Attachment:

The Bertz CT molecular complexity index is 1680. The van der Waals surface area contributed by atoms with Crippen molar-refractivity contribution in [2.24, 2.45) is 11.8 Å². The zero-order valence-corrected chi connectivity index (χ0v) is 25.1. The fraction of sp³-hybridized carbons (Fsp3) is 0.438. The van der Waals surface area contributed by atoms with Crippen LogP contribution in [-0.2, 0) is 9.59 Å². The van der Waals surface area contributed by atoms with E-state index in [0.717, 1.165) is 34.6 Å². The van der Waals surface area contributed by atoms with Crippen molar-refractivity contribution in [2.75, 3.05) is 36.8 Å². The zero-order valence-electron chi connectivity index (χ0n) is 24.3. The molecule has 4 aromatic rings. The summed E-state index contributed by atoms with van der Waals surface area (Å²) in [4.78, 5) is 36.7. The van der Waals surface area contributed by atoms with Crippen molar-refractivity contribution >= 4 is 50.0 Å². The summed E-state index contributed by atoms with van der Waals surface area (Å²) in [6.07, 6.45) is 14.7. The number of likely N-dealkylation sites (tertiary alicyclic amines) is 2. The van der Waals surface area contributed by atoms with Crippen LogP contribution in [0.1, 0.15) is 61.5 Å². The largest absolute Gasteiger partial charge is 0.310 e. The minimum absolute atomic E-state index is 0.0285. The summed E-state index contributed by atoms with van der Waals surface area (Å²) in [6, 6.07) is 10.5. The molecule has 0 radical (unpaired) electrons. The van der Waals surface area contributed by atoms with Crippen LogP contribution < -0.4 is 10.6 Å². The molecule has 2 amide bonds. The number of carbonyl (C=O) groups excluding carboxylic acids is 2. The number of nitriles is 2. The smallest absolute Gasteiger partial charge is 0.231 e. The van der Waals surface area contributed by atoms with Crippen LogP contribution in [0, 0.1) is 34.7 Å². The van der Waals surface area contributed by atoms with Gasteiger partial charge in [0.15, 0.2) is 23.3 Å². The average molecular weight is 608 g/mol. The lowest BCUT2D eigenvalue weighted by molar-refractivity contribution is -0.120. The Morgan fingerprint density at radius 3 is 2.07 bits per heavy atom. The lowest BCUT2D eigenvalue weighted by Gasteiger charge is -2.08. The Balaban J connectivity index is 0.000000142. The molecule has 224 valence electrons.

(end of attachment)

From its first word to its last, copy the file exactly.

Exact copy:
The Bertz CT molecular complexity index is 1680. The van der Waals surface area contributed by atoms with Crippen molar-refractivity contribution in [2.24, 2.45) is 11.8 Å². The zero-order valence-corrected chi connectivity index (χ0v) is 25.1. The fraction of sp³-hybridized carbons (Fsp3) is 0.438. The van der Waals surface area contributed by atoms with Crippen LogP contribution in [-0.2, 0) is 9.59 Å². The van der Waals surface area contributed by atoms with E-state index in [0.717, 1.165) is 34.6 Å². The van der Waals surface area contributed by atoms with Crippen molar-refractivity contribution in [2.75, 3.05) is 36.8 Å². The zero-order valence-electron chi connectivity index (χ0n) is 24.3. The molecule has 4 aromatic rings. The summed E-state index contributed by atoms with van der Waals surface area (Å²) in [4.78, 5) is 36.7. The van der Waals surface area contributed by atoms with Crippen molar-refractivity contribution >= 4 is 50.0 Å². The summed E-state index contributed by atoms with van der Waals surface area (Å²) in [6.07, 6.45) is 14.7. The number of likely N-dealkylation sites (tertiary alicyclic amines) is 2. The van der Waals surface area contributed by atoms with Crippen LogP contribution in [0.1, 0.15) is 61.5 Å². The largest absolute Gasteiger partial charge is 0.310 e. The minimum absolute atomic E-state index is 0.0285. The summed E-state index contributed by atoms with van der Waals surface area (Å²) in [6, 6.07) is 10.5. The molecule has 0 radical (unpaired) electrons. The van der Waals surface area contributed by atoms with Crippen LogP contribution < -0.4 is 10.6 Å². The molecule has 2 amide bonds. The number of carbonyl (C=O) groups excluding carboxylic acids is 2. The number of nitriles is 2. The smallest absolute Gasteiger partial charge is 0.231 e. The van der Waals surface area contributed by atoms with Crippen LogP contribution in [0, 0.1) is 34.7 Å². The van der Waals surface area contributed by atoms with Gasteiger partial charge in [0.15, 0.2) is 23.3 Å². The average molecular weight is 608 g/mol. The lowest BCUT2D eigenvalue weighted by molar-refractivity contribution is -0.120. The Morgan fingerprint density at radius 3 is 2.07 bits per heavy atom. The lowest BCUT2D eigenvalue weighted by Gasteiger charge is -2.08. The Balaban J connectivity index is 0.000000142. The molecule has 224 valence electrons.